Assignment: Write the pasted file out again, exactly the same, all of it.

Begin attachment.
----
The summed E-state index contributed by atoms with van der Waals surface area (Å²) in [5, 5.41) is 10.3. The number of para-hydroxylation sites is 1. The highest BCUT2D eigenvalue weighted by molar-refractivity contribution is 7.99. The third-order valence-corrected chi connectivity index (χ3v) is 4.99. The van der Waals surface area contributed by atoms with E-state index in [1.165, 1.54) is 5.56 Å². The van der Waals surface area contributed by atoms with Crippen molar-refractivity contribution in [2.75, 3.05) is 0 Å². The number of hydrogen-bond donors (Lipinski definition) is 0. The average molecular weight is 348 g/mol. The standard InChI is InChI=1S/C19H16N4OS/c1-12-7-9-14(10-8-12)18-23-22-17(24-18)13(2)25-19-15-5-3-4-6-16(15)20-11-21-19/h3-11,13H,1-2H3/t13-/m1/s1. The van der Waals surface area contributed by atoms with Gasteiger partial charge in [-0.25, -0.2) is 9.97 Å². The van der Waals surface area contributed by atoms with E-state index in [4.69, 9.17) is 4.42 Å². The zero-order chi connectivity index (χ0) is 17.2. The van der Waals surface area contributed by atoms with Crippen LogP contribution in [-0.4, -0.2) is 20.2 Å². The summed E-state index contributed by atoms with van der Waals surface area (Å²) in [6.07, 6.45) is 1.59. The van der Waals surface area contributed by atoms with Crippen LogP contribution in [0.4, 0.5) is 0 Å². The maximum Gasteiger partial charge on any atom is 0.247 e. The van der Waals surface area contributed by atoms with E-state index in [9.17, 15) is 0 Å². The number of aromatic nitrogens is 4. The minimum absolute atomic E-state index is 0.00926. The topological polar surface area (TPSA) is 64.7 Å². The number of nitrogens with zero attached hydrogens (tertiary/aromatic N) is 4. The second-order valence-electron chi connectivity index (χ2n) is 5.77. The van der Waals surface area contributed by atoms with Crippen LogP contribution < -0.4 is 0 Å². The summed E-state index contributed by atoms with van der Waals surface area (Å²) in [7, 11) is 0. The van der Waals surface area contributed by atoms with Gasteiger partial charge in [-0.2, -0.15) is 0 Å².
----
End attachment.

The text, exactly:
The summed E-state index contributed by atoms with van der Waals surface area (Å²) in [5, 5.41) is 10.3. The number of para-hydroxylation sites is 1. The highest BCUT2D eigenvalue weighted by molar-refractivity contribution is 7.99. The third-order valence-corrected chi connectivity index (χ3v) is 4.99. The van der Waals surface area contributed by atoms with E-state index in [1.165, 1.54) is 5.56 Å². The van der Waals surface area contributed by atoms with Crippen molar-refractivity contribution in [2.75, 3.05) is 0 Å². The number of hydrogen-bond donors (Lipinski definition) is 0. The average molecular weight is 348 g/mol. The standard InChI is InChI=1S/C19H16N4OS/c1-12-7-9-14(10-8-12)18-23-22-17(24-18)13(2)25-19-15-5-3-4-6-16(15)20-11-21-19/h3-11,13H,1-2H3/t13-/m1/s1. The van der Waals surface area contributed by atoms with Gasteiger partial charge in [-0.25, -0.2) is 9.97 Å². The van der Waals surface area contributed by atoms with E-state index in [4.69, 9.17) is 4.42 Å². The zero-order chi connectivity index (χ0) is 17.2. The van der Waals surface area contributed by atoms with Crippen LogP contribution in [-0.4, -0.2) is 20.2 Å². The summed E-state index contributed by atoms with van der Waals surface area (Å²) in [6.07, 6.45) is 1.59. The van der Waals surface area contributed by atoms with Crippen LogP contribution in [0.4, 0.5) is 0 Å². The maximum Gasteiger partial charge on any atom is 0.247 e. The van der Waals surface area contributed by atoms with E-state index in [9.17, 15) is 0 Å². The number of aromatic nitrogens is 4. The minimum absolute atomic E-state index is 0.00926. The topological polar surface area (TPSA) is 64.7 Å². The number of nitrogens with zero attached hydrogens (tertiary/aromatic N) is 4. The second-order valence-electron chi connectivity index (χ2n) is 5.77. The van der Waals surface area contributed by atoms with Crippen LogP contribution < -0.4 is 0 Å². The summed E-state index contributed by atoms with van der Waals surface area (Å²) in [7, 11) is 0. The van der Waals surface area contributed by atoms with Gasteiger partial charge in [-0.2, -0.15) is 0 Å².